8. Preparer must sign and include their PTIN.  Paid preparers must sign returns and include their PTIN as required by law. The preparer must also give you a copy of the return.

Health Care – Affordable Care Act (ACA) – Shared Responsibility Payments

How Coverage You Offer (or Don’t Offer) May Mean an Employer “Shared Responsibility” Payment for Your Organization

Under the “Affordable Care Act” (ACA), certain employers, based on workforce size – called applicable large employers – are subject to the employer “Shared Responsibility” provisions. The vast majority of employers fall below the workforce size threshold and, therefore, are not subject to the employer “Shared Responsibility” provisions.

If you are an employer that is subject to the employer Shared Responsibility provisions, you may choose either to offer affordable minimum essential coverage that provides minimum value to your full-time employees and their dependents, or to potentially owe an employer Shared Responsibility payment to the IRS.  Many employers already offer coverage that is sufficient to avoid owing a payment.

If your organization is an applicable large employer, and you choose not to offer affordable minimum essential coverage that provides minimum value to your full-time employees and their dependents, you may be subject to one of two (2) potential employer Shared Responsibility payments.

More specifically, you may need to make an employer Shared Responsibility payment to the IRS if you are an applicable large employer and either of these circumstances applies for 2015:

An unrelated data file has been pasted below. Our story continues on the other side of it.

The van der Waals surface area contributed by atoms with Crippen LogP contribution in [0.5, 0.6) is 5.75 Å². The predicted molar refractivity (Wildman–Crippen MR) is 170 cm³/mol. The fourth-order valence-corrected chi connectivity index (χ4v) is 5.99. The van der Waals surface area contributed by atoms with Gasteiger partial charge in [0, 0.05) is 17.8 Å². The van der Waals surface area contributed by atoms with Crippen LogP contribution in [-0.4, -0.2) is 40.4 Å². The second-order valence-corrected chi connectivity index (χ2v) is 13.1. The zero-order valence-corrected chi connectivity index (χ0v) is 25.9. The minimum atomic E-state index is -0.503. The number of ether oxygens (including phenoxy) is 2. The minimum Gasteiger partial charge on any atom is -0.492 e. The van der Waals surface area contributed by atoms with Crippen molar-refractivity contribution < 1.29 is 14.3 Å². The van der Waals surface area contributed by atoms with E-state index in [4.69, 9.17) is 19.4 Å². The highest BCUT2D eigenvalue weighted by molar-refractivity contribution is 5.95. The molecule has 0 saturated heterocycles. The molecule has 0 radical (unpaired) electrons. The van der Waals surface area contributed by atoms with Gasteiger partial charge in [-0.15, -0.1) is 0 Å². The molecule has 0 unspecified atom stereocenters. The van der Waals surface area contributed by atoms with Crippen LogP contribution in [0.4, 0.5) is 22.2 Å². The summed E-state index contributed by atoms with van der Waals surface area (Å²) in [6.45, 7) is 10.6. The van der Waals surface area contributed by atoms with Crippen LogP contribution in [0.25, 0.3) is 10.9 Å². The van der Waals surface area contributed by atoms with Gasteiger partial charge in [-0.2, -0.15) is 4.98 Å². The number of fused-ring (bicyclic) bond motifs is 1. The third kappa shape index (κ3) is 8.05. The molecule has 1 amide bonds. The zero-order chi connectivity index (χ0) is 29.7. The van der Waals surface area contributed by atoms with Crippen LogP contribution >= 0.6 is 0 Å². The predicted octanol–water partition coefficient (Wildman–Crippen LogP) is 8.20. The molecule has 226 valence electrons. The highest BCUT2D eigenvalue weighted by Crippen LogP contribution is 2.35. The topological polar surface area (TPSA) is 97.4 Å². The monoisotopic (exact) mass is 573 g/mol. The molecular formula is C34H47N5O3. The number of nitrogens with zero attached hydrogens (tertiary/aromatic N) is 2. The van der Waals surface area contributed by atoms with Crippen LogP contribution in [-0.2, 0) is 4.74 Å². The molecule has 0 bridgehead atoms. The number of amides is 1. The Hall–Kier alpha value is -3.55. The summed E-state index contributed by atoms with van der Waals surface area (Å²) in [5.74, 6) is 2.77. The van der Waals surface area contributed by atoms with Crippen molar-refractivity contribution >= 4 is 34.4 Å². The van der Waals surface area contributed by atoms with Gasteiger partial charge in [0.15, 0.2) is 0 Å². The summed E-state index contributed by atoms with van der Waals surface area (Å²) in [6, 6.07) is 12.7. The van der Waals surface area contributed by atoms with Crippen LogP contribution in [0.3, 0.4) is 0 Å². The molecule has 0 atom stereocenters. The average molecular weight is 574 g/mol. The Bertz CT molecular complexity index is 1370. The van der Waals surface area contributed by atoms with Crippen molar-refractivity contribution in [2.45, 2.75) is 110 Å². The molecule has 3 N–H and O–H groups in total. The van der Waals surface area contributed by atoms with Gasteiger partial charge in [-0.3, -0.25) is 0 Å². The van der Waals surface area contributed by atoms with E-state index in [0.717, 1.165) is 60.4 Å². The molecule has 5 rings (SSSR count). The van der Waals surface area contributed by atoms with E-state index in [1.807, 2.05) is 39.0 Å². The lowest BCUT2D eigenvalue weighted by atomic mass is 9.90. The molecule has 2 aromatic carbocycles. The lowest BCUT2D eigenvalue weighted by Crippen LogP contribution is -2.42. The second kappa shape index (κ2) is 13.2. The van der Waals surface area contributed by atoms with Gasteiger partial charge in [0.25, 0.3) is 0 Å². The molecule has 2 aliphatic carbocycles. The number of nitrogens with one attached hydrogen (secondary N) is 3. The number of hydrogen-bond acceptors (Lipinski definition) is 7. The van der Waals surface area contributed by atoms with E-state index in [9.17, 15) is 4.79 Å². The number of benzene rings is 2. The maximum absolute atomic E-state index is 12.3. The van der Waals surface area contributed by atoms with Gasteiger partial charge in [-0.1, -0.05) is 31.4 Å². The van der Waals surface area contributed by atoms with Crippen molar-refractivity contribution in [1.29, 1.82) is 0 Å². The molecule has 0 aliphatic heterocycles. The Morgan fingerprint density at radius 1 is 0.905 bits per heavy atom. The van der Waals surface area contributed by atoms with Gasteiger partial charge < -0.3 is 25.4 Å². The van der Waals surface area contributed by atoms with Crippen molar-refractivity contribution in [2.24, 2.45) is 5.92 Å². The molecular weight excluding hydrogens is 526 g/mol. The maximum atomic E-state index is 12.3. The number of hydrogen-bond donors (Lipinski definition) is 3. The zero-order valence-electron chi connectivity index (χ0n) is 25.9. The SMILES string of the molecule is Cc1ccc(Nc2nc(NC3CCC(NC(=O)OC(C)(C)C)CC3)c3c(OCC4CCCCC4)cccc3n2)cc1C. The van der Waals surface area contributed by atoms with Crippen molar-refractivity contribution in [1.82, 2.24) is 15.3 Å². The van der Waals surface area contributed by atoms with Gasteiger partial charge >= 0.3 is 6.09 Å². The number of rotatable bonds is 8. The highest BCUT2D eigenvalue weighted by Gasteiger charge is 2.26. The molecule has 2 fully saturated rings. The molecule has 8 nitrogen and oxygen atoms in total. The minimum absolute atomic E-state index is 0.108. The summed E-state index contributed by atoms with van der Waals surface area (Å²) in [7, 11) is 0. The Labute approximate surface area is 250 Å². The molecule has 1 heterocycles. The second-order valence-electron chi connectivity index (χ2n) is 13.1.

• You offered minimum essential coverage to fewer than 70 percent (70%) of your full-time employees and their dependents, and at least one full-time employee enrolled in coverage through the Health Insurance Marketplace and received the premium tax credit.
  • You offered minimum essential coverage to at least 70 percent (70%) of your full-time employees and their dependents, but at least one full-time employee enrolled in coverage through the Health Insurance Marketplace and received the premium tax credit.  A full-time employee could receive the premium tax credit because the coverage that was offered was not affordable, did not provide minimum value, or was not offered to the full-time employee.

For both of these circumstances, the 70 percent (70%) threshold changes to 95 percent (95%) after 2015.

Health Care – Letters Sent by IRS

Health Care Law and You: Facts about Letters Sent by the IRS

The IRS sent letters to taxpayers this summer who were issued a Form 1095-A, “Health Insurance Marketplace Statement”, showing that advance payments of the “Premium Tax Credit” were paid on the taxpayer’s behalf in 2014. At the time, the IRS had no record that the taxpayer filed a 2014 tax return.

Here are facts about these letters and the actions you should take:

  • IRS letters 5591, 5591A, or 5596 remind you of the importance of filing your 2014 federal tax return along with IRS Form 8962, Premium Tax Credit.